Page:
5. “Stop in the Road,” John Anderson. We first met the obese, alcoholic, potential wife murdering songwriter Ronald McCown as the composer of the 1971 Mel Tillis hit “Arms of a Fool” (or “Arms of a F-F-F-Fool” if you prefer). John Anderson included one McCown number on each of his first four albums, including the 1980 #21 hit/forgettable tearjecker “If There Were No Memories.” The 1981 album track “Stop in the Road” is a bluegrass romp about putting bad memories in the rearview mirror. The take no prisoners pace is a welcome change from the plodding tempos of the era. The hit singles from Anderson’s 1981 album “I Just Came Home to Count the Memories” included the tad too maudlin title track, and the Bobby Braddock song “Would You Catch a Falling Star,” a pretty dark lyric about the downhill side of a career that would be a brave for any mainstream country star to sing.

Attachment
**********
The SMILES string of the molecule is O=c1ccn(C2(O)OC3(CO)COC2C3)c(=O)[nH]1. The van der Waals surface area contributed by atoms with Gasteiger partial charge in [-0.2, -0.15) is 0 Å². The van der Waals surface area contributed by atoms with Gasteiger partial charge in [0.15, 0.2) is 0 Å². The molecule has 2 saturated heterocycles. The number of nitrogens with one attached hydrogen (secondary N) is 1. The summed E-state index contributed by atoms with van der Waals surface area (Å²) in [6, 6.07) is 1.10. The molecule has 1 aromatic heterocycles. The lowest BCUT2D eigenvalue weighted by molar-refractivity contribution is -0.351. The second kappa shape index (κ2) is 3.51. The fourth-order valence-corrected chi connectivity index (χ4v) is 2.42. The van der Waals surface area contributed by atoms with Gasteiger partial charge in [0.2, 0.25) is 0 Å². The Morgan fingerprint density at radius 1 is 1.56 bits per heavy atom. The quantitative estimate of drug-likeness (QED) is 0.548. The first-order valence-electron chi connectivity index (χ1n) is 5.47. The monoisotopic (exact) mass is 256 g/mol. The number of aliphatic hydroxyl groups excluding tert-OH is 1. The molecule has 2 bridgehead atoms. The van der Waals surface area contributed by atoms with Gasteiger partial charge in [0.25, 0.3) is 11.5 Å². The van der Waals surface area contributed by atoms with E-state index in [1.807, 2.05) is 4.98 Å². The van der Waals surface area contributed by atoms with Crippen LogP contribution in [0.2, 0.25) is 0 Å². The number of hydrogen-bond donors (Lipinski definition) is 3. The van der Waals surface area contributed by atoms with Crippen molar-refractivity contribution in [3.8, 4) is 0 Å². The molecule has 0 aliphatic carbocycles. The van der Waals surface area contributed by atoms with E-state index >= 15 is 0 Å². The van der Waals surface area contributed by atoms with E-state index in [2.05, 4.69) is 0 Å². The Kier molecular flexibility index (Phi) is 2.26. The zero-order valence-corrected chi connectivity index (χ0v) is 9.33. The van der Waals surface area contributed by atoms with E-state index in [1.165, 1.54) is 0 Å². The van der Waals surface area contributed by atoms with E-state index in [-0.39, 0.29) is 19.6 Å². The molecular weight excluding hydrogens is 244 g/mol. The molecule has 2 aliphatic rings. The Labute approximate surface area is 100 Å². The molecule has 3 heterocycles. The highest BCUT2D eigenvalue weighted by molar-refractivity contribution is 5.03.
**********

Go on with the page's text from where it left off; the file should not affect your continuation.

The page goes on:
6. “Storms Never Last,” Jessi Colter with Waylon Jennings. Jessi Colter, the onetime wife of Duane Eddy and long term spouse of Waylon Jennings, may seem like a glory hound hanger-on, however, she did write many of her hit singles. She released her first album in 1970, then had her breakthrough hit with the 1975 #1 country/Top Five pop hit “I’m Not Lisa.” (I’ve not completed my research, but I’m convinced there is a relationship between the song “I’m Not Lisa” and the establishment of the National Suicide Prevention Hotline). Her career cooled down after being included on the 1976 #1 album “Wanted! The Outlaws,” but Waylon and Jessi had a rare regular issue gold album with their 1981 duet release “Leather and Lace.” “Storms Never Last,” Colter’s most enduring composition, is about a love/marriage that will survive through difficult times. The sentiment beats the execution in the original recording, but “Storms Never Last” has been rediscovered in the 2000s, through covers by Allison Moorer, John Prine with Lee Ann Womack, and live performances by Miranda Lambert.